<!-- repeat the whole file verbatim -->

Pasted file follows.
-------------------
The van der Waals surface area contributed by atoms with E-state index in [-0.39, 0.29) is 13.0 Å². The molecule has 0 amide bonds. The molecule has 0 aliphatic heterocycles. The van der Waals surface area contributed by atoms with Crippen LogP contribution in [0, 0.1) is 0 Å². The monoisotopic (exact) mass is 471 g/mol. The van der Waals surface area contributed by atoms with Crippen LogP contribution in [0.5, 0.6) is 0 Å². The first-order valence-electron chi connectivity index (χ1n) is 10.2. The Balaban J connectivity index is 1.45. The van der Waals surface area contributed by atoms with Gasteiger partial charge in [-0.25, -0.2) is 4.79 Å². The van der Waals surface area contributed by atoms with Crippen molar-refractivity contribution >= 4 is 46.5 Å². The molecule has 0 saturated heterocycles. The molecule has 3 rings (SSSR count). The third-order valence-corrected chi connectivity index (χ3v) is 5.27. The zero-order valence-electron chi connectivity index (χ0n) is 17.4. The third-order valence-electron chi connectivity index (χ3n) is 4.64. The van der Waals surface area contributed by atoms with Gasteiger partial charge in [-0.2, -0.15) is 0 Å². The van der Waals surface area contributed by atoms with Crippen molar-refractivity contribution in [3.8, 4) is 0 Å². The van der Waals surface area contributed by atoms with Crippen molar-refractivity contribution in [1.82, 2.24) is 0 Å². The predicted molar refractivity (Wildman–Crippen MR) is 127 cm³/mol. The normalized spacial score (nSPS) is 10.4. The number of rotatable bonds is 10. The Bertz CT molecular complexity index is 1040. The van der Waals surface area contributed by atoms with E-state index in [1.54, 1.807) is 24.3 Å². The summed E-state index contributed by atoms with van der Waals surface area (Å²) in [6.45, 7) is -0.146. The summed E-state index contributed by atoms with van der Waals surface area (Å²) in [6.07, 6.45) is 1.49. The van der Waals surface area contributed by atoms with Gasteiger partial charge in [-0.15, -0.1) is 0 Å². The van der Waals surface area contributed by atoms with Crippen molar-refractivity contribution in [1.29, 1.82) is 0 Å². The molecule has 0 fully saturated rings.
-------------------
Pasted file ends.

The van der Waals surface area contributed by atoms with E-state index in [-0.39, 0.29) is 13.0 Å². The molecule has 0 amide bonds. The molecule has 0 aliphatic heterocycles. The van der Waals surface area contributed by atoms with Crippen LogP contribution in [0, 0.1) is 0 Å². The monoisotopic (exact) mass is 471 g/mol. The van der Waals surface area contributed by atoms with Crippen LogP contribution in [0.5, 0.6) is 0 Å². The first-order valence-electron chi connectivity index (χ1n) is 10.2. The Balaban J connectivity index is 1.45. The van der Waals surface area contributed by atoms with Gasteiger partial charge in [-0.25, -0.2) is 4.79 Å². The van der Waals surface area contributed by atoms with Crippen molar-refractivity contribution >= 4 is 46.5 Å². The molecule has 0 saturated heterocycles. The molecule has 3 rings (SSSR count). The third-order valence-corrected chi connectivity index (χ3v) is 5.27. The zero-order valence-electron chi connectivity index (χ0n) is 17.4. The third-order valence-electron chi connectivity index (χ3n) is 4.64. The van der Waals surface area contributed by atoms with Gasteiger partial charge in [-0.2, -0.15) is 0 Å². The van der Waals surface area contributed by atoms with Crippen molar-refractivity contribution in [3.8, 4) is 0 Å². The van der Waals surface area contributed by atoms with Crippen molar-refractivity contribution in [1.82, 2.24) is 0 Å². The predicted molar refractivity (Wildman–Crippen MR) is 127 cm³/mol. The normalized spacial score (nSPS) is 10.4. The number of rotatable bonds is 10. The Bertz CT molecular complexity index is 1040. The van der Waals surface area contributed by atoms with E-state index in [1.54, 1.807) is 24.3 Å². The summed E-state index contributed by atoms with van der Waals surface area (Å²) in [6.45, 7) is -0.146. The summed E-state index contributed by atoms with van der Waals surface area (Å²) in [6.07, 6.45) is 1.49. The van der Waals surface area contributed by atoms with Gasteiger partial charge in [-0.15, -0.1) is 0 Å². The van der Waals surface area contributed by atoms with Crippen molar-refractivity contribution in [1.29, 1.82) is 0 Å². The molecule has 0 fully saturated rings.